Q: I used to have a really nice boss. My new one is all 'targets' and has no time for staff. What should I do?
A: Fancy having a boss who wants you to deliver!
I regret I have little sympathy. Delivery is what it's all about and target-setting must be an integral part of driving an organisation to success. What would you prefer - working in an organisation that's making money and achieving its purpose (even if that does mean a lot of hard work) or a nice organisation where there is not really very much demand on anyone (with the threat that the organisation might go out of business)?
The chief executive's top priority is to run a professional and enterprising organisation, not to be nice. Of course, being 'nice' is a bonus, and I don't think being nasty is particularly productive either. But there must be a balance.
Suspicious of 'nice'
Personally, I am always suspicious when I hear plaudits about bosses who are regarded as 'nice'. One of the problems of being a boss is that sometimes you have to do difficult things such as terminating people's contracts. That's not nice, but it's often necessary to achieve success.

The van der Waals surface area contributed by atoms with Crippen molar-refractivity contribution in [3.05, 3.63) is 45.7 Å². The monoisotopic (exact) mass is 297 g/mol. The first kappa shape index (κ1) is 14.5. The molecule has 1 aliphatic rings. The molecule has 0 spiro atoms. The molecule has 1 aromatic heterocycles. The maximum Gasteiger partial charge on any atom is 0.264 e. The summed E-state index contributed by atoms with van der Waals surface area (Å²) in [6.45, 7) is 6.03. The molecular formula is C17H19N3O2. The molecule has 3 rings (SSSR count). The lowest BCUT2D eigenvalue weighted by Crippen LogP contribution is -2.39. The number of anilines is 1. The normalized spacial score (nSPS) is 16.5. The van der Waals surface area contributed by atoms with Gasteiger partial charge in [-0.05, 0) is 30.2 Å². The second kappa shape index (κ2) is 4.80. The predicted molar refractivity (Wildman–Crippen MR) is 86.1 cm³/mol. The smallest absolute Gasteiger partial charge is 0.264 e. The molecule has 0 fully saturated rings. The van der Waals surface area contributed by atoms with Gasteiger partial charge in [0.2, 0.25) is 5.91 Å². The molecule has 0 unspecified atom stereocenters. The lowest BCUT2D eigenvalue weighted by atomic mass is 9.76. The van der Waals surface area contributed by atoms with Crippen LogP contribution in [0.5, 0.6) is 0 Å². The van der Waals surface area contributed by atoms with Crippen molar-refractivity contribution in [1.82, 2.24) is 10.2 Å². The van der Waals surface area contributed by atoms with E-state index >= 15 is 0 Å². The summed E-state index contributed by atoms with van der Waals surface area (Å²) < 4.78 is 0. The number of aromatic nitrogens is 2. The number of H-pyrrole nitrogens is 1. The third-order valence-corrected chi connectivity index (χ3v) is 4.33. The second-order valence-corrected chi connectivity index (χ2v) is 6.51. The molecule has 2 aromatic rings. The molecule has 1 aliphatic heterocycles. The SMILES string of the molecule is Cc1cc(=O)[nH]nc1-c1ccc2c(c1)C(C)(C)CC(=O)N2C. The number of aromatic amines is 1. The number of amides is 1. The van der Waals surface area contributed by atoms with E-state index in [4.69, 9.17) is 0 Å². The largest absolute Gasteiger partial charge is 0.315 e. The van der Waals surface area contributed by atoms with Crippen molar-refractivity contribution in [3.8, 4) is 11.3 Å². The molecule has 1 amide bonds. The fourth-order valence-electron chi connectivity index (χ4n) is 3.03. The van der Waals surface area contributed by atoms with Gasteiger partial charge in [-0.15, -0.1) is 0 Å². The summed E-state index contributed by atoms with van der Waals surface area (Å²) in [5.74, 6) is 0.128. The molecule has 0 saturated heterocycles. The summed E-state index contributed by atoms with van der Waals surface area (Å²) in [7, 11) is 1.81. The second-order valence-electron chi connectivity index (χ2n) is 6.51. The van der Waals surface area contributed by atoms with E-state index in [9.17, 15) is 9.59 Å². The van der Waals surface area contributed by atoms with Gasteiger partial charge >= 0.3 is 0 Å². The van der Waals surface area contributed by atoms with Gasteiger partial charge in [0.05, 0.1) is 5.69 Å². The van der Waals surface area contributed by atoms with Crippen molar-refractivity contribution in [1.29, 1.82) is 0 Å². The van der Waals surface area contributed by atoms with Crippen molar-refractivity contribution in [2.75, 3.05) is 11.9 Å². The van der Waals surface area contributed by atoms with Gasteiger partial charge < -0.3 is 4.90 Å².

Someone who is a poor performer is going to affect work colleagues, who will simply have to work harder. Coping with a financial crisis in the third sector also requires hard decisions, and sometimes these decisions involve making redundancies - I guess that's not nice either, but it's necessary.
Of course, it's not possible to know exactly what you're getting at or anything about the personalities involved - and it's very easy to generalise.
There are as many leadership styles as there are leaders, and every individual has their strengths and their weaknesses. In particular, the bit about "no time for staff" could be a problem. Your boss will not get far without staff on his or her side.
Results are vital
So I guess the real answer here is going to depend on results. If the approach of the new boss really drives up business, that has to be good.
If it is so unpleasant that it drives down morale and hinders working relationships, that's bad.
Have you talked to this person about the issue, or are you just quietly fuming in the background? Don't wait for the situation to develop further.
Go and have a chat with your new boss and try to get an understanding of the parameters of your relationship and what drives them. You can explain what drives you and how you can work together.
I realise change can be difficult, though.The Greek philosopher Heraclitus said: "Everything flows and nothing stands still... You can't step twice into the same river."
Stephen Bubb is chief executive of the Association of Chief Executives of Voluntary Organisations (Acevo). Send your questions to email@example.com.